Assessing the Yield Curve’s Economic Forecast
In this issue
- What is the yield curve and why are markets focused on it?
- Financial stress conditions have eased and remain at multi-year lows
- Earnings estimates have been reduced and some analysts are looking for an earnings recession
One of the central topics at the forefront of the markets’ collective attention is the yield curve. In fact, it is likely that the yield curve has never been such a popular topic as it is today. So what is the yield curve and why is it talked about so much? The yield curve is a line graph of prevailing interest rates (yields) at different points in time. This curve is a reflection of where short-term interest rates sit relative to longer-term interest rates.
Normally, the yield curve slopes upward because short term bonds offer lower yields than longer-term bonds. This is because lenders, such as banks or investors who buy a longer-maturity bond, demand a premium interest rate to offset future risks, such as inflation or credit risk where the borrower might not be able to pay the loan (bond) back (i.e. default).
However, the yield curve is not static and continually changes its shape in such a way that it will reflect either economic optimism or fears of a recession as new economic data comes in. Over the last several months, markets have become preoccupied with the message being sent by the yield curve. Specifically, many are wondering if the yield curve is forecasting whether the economy is headed into a recession.
Currently, the yield curve in the US has flattened and is threatening to invert. An “inversion” occurs when short-term rates in the US move higher than longer-term interest rates. This has largely come about because the US Federal Reserve (the Fed) has been raising interest rates since December 2015 and trying to push up short-term interest rates to reflect US economic strength as evidenced by the lowest unemployment rate in about 50 years. However, the Fed’s ability to influence interest rates is anchored to the short end of the curve (i.e. short-term interest rates). The longer end of the yield curve is influenced by investors in the bond market and reflects their collective expectations of future Fed policy decisions, inflation expectations and optimism or pessimism about the economy.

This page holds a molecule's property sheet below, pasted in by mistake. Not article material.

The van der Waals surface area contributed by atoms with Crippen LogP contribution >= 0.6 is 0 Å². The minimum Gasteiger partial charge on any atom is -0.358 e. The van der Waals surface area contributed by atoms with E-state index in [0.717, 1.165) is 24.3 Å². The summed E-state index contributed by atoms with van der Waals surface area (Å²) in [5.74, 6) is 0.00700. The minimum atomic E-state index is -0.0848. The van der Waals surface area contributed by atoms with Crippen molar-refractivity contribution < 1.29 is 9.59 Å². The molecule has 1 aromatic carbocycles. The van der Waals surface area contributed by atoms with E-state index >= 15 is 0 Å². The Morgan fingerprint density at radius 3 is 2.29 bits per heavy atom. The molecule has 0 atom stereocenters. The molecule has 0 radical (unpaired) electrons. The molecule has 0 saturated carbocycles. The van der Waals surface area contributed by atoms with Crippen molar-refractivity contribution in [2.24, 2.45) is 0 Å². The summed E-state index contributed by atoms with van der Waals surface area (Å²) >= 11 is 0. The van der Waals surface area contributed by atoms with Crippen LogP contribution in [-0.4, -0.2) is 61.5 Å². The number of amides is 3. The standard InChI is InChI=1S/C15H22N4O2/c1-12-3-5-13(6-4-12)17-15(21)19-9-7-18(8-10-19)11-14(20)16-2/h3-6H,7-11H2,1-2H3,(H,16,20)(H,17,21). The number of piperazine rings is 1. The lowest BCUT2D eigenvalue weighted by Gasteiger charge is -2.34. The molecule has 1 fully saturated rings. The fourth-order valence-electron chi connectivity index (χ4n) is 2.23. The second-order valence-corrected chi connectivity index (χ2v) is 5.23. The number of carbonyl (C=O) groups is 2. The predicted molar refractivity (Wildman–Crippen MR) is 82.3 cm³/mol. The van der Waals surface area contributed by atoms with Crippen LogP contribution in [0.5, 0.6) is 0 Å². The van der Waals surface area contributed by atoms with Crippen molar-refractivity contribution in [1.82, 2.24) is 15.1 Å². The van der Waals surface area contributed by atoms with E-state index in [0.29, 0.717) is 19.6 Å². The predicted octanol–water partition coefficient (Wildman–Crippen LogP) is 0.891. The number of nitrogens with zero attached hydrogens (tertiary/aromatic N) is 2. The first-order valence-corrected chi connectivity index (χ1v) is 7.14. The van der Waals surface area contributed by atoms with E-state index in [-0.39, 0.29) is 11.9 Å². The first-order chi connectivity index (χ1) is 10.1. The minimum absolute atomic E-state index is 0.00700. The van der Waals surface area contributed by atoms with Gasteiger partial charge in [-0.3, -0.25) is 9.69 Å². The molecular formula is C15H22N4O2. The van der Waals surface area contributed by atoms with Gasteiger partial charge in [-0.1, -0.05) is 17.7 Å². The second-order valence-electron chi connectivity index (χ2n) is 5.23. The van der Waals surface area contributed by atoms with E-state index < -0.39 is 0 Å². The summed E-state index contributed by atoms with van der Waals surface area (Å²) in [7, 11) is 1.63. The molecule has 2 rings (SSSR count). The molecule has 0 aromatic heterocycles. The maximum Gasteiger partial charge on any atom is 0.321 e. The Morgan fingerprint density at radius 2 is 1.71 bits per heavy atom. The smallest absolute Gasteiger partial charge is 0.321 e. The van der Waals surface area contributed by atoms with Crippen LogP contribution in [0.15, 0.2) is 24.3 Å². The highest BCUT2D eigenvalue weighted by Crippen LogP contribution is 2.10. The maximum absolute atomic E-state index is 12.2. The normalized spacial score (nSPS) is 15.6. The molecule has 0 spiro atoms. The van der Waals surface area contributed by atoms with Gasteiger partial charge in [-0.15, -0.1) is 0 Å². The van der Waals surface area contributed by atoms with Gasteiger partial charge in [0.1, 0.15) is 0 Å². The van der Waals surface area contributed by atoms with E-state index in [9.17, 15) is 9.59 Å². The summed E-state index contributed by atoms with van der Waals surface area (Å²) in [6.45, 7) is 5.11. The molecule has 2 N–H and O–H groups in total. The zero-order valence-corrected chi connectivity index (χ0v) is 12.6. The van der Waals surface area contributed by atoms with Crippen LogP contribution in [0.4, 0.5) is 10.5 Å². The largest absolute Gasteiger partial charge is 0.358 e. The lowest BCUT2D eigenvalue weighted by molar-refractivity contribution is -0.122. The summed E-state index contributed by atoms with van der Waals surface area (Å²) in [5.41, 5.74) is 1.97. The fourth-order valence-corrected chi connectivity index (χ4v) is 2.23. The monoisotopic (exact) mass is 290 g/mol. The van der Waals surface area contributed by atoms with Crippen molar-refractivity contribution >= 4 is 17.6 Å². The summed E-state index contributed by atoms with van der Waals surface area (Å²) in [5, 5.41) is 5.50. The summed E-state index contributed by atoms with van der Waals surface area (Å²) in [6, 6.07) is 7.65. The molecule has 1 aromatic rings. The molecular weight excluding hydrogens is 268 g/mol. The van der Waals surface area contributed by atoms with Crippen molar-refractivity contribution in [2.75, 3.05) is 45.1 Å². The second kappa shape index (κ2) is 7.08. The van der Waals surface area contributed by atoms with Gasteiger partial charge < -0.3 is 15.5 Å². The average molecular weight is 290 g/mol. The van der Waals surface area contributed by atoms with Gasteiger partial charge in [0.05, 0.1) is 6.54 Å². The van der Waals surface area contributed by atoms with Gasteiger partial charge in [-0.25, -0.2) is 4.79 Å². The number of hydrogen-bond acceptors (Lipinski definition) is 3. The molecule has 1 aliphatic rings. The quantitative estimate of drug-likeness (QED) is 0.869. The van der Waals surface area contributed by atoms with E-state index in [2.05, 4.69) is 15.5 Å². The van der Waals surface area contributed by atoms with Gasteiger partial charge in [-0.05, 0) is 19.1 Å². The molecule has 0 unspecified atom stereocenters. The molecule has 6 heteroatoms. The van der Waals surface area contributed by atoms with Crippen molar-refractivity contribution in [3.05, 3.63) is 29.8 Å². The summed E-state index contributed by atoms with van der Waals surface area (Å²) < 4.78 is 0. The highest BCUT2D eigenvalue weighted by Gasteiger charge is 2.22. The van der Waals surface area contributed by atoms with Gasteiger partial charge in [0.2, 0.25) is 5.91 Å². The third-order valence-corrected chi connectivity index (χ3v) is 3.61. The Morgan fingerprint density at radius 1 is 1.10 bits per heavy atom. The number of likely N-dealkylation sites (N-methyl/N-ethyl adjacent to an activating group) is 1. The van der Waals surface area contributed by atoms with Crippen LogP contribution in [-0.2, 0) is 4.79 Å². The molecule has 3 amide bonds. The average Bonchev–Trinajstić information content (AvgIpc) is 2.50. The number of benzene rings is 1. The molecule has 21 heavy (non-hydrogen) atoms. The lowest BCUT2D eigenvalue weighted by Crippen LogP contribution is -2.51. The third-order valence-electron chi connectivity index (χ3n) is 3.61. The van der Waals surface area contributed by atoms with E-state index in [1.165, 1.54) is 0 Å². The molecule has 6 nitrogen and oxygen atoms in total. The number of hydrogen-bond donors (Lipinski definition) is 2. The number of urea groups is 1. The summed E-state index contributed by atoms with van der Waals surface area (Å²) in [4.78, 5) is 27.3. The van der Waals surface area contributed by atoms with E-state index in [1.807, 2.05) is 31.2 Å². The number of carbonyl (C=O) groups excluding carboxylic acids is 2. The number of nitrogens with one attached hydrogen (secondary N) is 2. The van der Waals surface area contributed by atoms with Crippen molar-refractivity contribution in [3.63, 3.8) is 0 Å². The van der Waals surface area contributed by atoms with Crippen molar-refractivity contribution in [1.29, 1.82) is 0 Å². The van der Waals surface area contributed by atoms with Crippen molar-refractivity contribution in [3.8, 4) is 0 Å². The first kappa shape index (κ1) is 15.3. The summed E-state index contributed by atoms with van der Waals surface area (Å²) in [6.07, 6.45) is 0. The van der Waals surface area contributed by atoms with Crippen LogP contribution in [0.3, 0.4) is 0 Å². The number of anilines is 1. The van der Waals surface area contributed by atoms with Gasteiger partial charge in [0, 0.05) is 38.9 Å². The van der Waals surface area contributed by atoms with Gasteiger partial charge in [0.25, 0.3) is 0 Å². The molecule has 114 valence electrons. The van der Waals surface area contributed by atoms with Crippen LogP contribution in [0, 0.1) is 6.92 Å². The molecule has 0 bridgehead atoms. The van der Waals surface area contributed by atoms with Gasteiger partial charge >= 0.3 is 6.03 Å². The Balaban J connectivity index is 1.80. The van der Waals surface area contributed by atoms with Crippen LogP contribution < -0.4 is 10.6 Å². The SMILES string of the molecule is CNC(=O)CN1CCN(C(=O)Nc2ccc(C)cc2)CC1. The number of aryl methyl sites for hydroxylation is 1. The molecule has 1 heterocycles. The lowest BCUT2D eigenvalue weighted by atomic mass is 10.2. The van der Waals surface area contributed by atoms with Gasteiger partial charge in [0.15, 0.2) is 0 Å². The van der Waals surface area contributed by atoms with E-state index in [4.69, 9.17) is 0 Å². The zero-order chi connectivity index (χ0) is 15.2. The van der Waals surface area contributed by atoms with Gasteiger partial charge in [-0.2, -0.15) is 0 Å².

We are seeing a duel of sorts take place in the bond markets where the Fed has been pushing the short-term rates upwards and the bond market has begun pushing down the long-term rates downwards. The bond market and in turn the equity markets felt the Fed was likely overdoing it and its tightening would cause the economy to slow down. The result of this duel was that the spread between the short-term and long-term rates has narrowed, causing a flattening of the yield curve. This can be seen in the chart above. The shaded areas represent the start and end of every recession since 1980.
It is not only in the US that markets are pushing interest rates lower. The US and Canada are the only two major economies that have seen their central banks raise interest rates over the last several years. In Europe, the European Central Bank (ECB) has walked back its plans to begin raising interest rates and is content to sit on the sidelines for the time being. Globally, the amount of bonds yielding negative interest rates (bond holders are paying the borrower for the privilege of lending them money) has risen from $6 trillion in October 2018 to $10.5 trillion only six months later. This further underlines the concerns amongst investors that the global economy is slowing down.